Device 10 can be utilized in an environment, such as at a MASH unit or an emergency room, in which individuals that may have suffered TBI or an ocular injury are likely to seek care. In this case, device 10 can be used by healthcare providers to properly test standardized pupil responses, allowing the pupil responses to be periodically quantified and documented in the clinical record. Such monitoring can help avert potentially fatal consequences of increasing intracranial pressure that can accompany evolving cerebral edema or subdural hematoma, subarachnoid hemorrhage induced cerebral vasospasm and ischemia. In situations where ocular motility deficits have been previously elicited, the periodic monitoring of the progression or recovery of those might also help direct timely intervention and proper management of patients, such as injured soldiers. Early detection of potential TBI will allow for more effective treatment especially in those cases where cognitive and/or behavioral symptoms do not manifest, or are not easily recognized. Device 10 can provide quantitative, automated, and standardized pupillary function, which can assist in correctly identifying TBI, especially where expert neurologists are not available.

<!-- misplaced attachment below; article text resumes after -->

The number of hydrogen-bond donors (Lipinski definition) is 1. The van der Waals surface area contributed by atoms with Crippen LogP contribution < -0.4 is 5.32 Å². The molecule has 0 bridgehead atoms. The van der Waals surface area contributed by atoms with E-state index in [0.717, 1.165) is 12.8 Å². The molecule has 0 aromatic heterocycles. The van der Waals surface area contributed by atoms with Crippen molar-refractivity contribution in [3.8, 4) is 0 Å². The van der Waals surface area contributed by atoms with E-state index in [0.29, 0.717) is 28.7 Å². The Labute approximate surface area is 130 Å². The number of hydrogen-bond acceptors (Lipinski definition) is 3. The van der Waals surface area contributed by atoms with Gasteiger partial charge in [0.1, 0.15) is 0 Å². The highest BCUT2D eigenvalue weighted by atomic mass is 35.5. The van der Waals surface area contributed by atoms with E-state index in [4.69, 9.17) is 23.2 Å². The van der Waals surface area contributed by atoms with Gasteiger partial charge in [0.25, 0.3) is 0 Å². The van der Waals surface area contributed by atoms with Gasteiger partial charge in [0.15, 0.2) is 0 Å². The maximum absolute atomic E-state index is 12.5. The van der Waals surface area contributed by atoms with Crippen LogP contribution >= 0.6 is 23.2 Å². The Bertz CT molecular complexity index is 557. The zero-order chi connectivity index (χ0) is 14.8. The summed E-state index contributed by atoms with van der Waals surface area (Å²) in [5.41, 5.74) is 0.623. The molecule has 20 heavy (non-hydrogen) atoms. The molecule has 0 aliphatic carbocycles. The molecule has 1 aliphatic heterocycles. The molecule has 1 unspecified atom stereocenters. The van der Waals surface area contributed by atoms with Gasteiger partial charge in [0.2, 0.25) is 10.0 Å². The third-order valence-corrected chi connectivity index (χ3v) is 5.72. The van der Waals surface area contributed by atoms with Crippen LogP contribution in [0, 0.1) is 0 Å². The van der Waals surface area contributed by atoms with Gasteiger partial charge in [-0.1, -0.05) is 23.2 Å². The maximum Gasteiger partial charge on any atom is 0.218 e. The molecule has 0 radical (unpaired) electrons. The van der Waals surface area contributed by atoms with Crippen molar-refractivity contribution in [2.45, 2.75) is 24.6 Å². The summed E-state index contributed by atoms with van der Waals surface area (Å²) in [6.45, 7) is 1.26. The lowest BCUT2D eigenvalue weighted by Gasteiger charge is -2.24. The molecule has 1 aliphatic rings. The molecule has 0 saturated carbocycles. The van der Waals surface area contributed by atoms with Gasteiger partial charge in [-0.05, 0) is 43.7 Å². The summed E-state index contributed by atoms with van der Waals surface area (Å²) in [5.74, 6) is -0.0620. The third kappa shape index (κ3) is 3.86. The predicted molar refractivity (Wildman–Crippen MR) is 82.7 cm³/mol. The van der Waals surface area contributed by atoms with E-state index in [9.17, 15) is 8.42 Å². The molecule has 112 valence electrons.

It is understood that the invention can be realized in hardware, software, or a combination of hardware and software. Any kind of computer/server system(s)—or other apparatus adapted for carrying out the methods described herein—is suited. A typical combination of hardware and software could be a general-purpose computer system with a computer program that, when loaded and executed, carries out the respective methods described herein. Alternatively, a specific use computer, containing specialized hardware for carrying out one or more of the functional tasks of the invention, could be utilized. The invention can also be embedded in a computer program product, which comprises all the respective features enabling the implementation of the methods described herein, and which—when loaded in a computer system—is able to carry out these methods. Computer program, software program, program, or software, in the present context mean any expression, in any language, code or notation, of a set of instructions intended to cause a system having an information processing capability to perform a particular function either directly or after either or both of the following: (a) conversion to another language, code or notation; and/or (b) reproduction in a different material form.

The foregoing description of various aspects of the invention has been presented for purposes of illustration and description. It is not intended to be exhaustive or to limit the invention to the precise form disclosed, and obviously, many modifications and variations are possible. Such modifications and variations that can be apparent to a person skilled in the art are intended to be included within the scope of the invention as defined by the accompanying claims.

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Classifications
U.S. Classification351/221, 351/205, 351/246
International ClassificationA61B3/10
Cooperative ClassificationA61B3/145, A61B3/112
European ClassificationA61B3/11D, A61B3/14B